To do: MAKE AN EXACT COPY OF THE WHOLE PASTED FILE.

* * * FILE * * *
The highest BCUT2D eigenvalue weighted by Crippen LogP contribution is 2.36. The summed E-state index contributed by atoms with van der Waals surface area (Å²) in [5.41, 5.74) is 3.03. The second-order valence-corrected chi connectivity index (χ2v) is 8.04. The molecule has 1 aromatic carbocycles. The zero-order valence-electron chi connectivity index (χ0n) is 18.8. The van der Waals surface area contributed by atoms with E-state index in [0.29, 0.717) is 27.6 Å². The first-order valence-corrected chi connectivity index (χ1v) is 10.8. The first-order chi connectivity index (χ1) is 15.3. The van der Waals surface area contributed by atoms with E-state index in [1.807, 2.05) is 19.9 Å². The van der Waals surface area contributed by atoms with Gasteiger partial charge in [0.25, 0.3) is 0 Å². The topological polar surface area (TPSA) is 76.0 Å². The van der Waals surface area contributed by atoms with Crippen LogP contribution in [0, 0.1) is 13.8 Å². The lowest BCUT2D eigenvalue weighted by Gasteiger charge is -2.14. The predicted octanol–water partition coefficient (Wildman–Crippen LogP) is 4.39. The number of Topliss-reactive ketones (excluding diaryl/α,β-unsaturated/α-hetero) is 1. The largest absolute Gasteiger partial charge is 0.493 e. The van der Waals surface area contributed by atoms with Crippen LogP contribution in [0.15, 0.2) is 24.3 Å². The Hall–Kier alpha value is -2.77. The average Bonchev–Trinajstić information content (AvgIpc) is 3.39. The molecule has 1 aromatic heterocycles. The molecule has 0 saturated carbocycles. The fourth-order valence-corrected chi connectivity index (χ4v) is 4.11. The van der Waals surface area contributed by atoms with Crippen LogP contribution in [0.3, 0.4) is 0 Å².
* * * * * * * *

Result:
The highest BCUT2D eigenvalue weighted by Crippen LogP contribution is 2.36. The summed E-state index contributed by atoms with van der Waals surface area (Å²) in [5.41, 5.74) is 3.03. The second-order valence-corrected chi connectivity index (χ2v) is 8.04. The molecule has 1 aromatic carbocycles. The zero-order valence-electron chi connectivity index (χ0n) is 18.8. The van der Waals surface area contributed by atoms with E-state index in [0.29, 0.717) is 27.6 Å². The first-order valence-corrected chi connectivity index (χ1v) is 10.8. The first-order chi connectivity index (χ1) is 15.3. The van der Waals surface area contributed by atoms with E-state index in [1.807, 2.05) is 19.9 Å². The van der Waals surface area contributed by atoms with Gasteiger partial charge in [0.25, 0.3) is 0 Å². The topological polar surface area (TPSA) is 76.0 Å². The van der Waals surface area contributed by atoms with Crippen LogP contribution in [0, 0.1) is 13.8 Å². The lowest BCUT2D eigenvalue weighted by Gasteiger charge is -2.14. The predicted octanol–water partition coefficient (Wildman–Crippen LogP) is 4.39. The number of Topliss-reactive ketones (excluding diaryl/α,β-unsaturated/α-hetero) is 1. The largest absolute Gasteiger partial charge is 0.493 e. The van der Waals surface area contributed by atoms with Crippen LogP contribution in [0.15, 0.2) is 24.3 Å². The Hall–Kier alpha value is -2.77. The average Bonchev–Trinajstić information content (AvgIpc) is 3.39. The molecule has 1 aromatic heterocycles. The molecule has 0 saturated carbocycles. The fourth-order valence-corrected chi connectivity index (χ4v) is 4.11. The van der Waals surface area contributed by atoms with Crippen LogP contribution in [0.3, 0.4) is 0 Å².